UCSB Scientist Contributes to First Discovery of a Planet With Two Suns




UC Santa Barbara astrophysicist Avi Shporer is part of the NASA team that has found the first known planet with two "suns," an idea popularized by the 1977 movie "Star Wars." The discovery is published this week in the journal Science.

In the iconic scene from "Star Wars," Luke Skywalker gazes into the distance as two suns set on the horizon. This type of planet is called a circumbinary planet, meaning it orbits a binary star system, as opposed to a single star like our Sun. Circumbinary planets have been pursued by astronomers for decades. Although some scientists have claimed to detect such a planet in the past, none of those claims have been widely accepted by the scientific community.

The Science article reports the first clear detection of a circumbinary planet. The system is called Kepler-16, and it is the 16th planetary system discovered by NASA's Kepler space telescope. It is located approximately 220 light-years from our Sun, near the constellation Cygnus, in the Milky Way galaxy.

"It is the combination of the unprecedented precision and the continuous observations from space that allowed the detection of Kepler-16," said Shporer, who is also a researcher with the UCSB-affiliated Las Cumbres Observatory Global Telescope Network (LCOGT) based in Goleta.

At first, the system was identified as an eclipsing binary star, a system of two stars orbiting each other and showing eclipses once every orbital period. Excitement within the Kepler team grew when the scientists were able to identify transits -- small, shallow eclipses induced by a small body such as a planet as it eclipses its parent stars. Further analysis confirmed that these transits are indeed induced by a planet in an orbit around both stars.

"This system is so fascinating since it is viewed edge-on, and all three bodies -- the two stars and the planet -- are all eclipsing each other," said Laurance Doyle of the Search for Extraterrestrial Intelligence (SETI) Institute, lead author of the Science paper.

Kepler is a NASA discovery-class mission designed to look for Earth-like planets orbiting Sun-like stars in their habitable zone. Kepler is looking for these planets by continuously monitoring the light intensity of over 150,000 stars simultaneously. Kepler's high sensitivity makes it capable of detecting the minute decrease in a star's light caused by a small planet crossing the line of sight to the star, thereby momentarily blocking a small fraction of the light coming from the star.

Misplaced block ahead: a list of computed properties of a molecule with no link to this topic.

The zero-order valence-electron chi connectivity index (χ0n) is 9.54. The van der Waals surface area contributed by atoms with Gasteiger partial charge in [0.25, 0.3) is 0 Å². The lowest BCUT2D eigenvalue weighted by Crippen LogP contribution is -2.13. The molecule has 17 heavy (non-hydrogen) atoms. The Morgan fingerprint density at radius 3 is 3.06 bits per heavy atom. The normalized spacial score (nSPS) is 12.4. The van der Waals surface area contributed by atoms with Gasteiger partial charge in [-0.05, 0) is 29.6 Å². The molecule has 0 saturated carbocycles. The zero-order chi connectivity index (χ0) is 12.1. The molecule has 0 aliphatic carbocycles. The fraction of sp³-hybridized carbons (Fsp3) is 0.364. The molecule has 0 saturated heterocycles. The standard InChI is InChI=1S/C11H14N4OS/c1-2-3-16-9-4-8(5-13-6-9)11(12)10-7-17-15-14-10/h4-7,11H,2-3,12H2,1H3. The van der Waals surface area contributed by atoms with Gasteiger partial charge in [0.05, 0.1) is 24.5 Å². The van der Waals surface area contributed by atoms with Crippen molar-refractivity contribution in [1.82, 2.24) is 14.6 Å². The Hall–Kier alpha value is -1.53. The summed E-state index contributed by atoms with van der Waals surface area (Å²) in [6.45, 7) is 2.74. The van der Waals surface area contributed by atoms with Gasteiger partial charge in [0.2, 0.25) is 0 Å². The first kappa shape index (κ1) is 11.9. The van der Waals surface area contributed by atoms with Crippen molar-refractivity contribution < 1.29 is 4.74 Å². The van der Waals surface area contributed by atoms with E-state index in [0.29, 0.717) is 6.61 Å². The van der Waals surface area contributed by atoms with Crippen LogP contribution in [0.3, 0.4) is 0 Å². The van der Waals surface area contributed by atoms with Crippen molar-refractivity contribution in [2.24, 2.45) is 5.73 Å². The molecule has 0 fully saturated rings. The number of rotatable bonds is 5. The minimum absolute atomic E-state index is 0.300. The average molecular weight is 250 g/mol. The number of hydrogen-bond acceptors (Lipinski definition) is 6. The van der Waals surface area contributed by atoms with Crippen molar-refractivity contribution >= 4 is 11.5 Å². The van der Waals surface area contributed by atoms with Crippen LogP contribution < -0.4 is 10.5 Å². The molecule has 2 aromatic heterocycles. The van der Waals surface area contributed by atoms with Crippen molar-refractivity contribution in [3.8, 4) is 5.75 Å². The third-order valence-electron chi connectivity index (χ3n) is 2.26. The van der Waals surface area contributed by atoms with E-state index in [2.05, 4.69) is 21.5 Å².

"The transits and mutual eclipses enable a detailed characterization of the system, including the mass and radius of all objects and their orbits," said Shporer.

The depth of an eclipse gives a sense of the size of the eclipsing body. In the case of Kepler-16, the exact timing of the eclipses is affected by the gravitational pull of the planet. Although the planet's mass is small relative to the two stars, it is able to slightly affect their orbit, making the stellar eclipses occur earlier or later, by up to a minute, compared to a constant period model. As for the planetary transits, analysis of Kepler's measurements is challenging because the timing of the transits deviates significantly from a constant period model, since each transit occurs at a different orbital phase of the inner star.

The planet's orbital period is 229 days, while the stellar binary has a 41-day orbit. Although the planet's orbital period is close to that of Venus in our solar system, it is not an Earth-like, terrestrial planet. Its radius and mass are similar to those of Saturn, making it a gas giant planet. The two stars are both smaller than the Sun. The bigger of the two, the primary, measures 69 percent of the Sun's mass and 65 percent of its radius. The smaller star, the secondary, is considerably smaller, with 20 percent of the Sun's mass and 23 percent of its radius. In fact, the secondary star is the smallest low-mass star to have its mass and radius measured at such high precision.

Ground-based observations are an important part of the Kepler project. "At LCOGT, we are using our telescopes as part of the large effort carried out by U.S. astronomers and others, to follow-up and accurately characterize the detections made by Kepler," said Tim Brown, scientific director of LCOGT and an adjunct professor of physics at UCSB. Brown is an important member of the Kepler team.

The Kepler-16 discovery is one of a series of discoveries made by Kepler since its launch in March 2009. Shporer said the most interesting ones are probably yet to come as Kepler continues to monitor the stars.

Media Contact:
Gail Gallessich / George Foulsham
+1 (805) 893-7220 / +1 (805) 893-3071
gail.g@ia.ucsb.edu / george.foulsham@ia.ucsb.edu

Science Contact:
Avi Shporer
+1 (408) 391-5109
ashporer@lcogt.net

Text & Images:
http://www.ia.ucsb.edu/pa/display.aspx?pkey=2561

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